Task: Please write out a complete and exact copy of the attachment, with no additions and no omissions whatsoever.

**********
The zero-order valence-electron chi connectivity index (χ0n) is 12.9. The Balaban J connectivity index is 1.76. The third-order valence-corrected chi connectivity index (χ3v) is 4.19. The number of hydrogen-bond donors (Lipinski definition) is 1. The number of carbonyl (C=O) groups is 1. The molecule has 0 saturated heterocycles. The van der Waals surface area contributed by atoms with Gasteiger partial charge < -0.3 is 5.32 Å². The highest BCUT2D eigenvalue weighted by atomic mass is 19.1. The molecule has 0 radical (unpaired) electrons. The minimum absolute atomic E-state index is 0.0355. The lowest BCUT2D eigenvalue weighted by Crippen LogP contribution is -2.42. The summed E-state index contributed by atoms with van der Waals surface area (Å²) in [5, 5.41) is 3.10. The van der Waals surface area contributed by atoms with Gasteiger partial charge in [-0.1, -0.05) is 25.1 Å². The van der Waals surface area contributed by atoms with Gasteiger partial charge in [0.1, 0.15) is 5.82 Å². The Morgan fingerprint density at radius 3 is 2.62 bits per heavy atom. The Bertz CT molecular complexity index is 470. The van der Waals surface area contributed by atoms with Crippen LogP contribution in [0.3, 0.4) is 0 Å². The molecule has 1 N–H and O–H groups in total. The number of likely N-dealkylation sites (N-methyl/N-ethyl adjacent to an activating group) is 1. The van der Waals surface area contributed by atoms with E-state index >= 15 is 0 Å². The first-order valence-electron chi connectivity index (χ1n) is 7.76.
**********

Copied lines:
The zero-order valence-electron chi connectivity index (χ0n) is 12.9. The Balaban J connectivity index is 1.76. The third-order valence-corrected chi connectivity index (χ3v) is 4.19. The number of hydrogen-bond donors (Lipinski definition) is 1. The number of carbonyl (C=O) groups is 1. The molecule has 0 saturated heterocycles. The van der Waals surface area contributed by atoms with Gasteiger partial charge < -0.3 is 5.32 Å². The highest BCUT2D eigenvalue weighted by atomic mass is 19.1. The molecule has 0 radical (unpaired) electrons. The minimum absolute atomic E-state index is 0.0355. The lowest BCUT2D eigenvalue weighted by Crippen LogP contribution is -2.42. The summed E-state index contributed by atoms with van der Waals surface area (Å²) in [5, 5.41) is 3.10. The van der Waals surface area contributed by atoms with Gasteiger partial charge in [-0.1, -0.05) is 25.1 Å². The van der Waals surface area contributed by atoms with Gasteiger partial charge in [0.1, 0.15) is 5.82 Å². The Morgan fingerprint density at radius 3 is 2.62 bits per heavy atom. The Bertz CT molecular complexity index is 470. The van der Waals surface area contributed by atoms with Crippen LogP contribution in [0.3, 0.4) is 0 Å². The molecule has 1 N–H and O–H groups in total. The number of likely N-dealkylation sites (N-methyl/N-ethyl adjacent to an activating group) is 1. The van der Waals surface area contributed by atoms with E-state index >= 15 is 0 Å². The first-order valence-electron chi connectivity index (χ1n) is 7.76.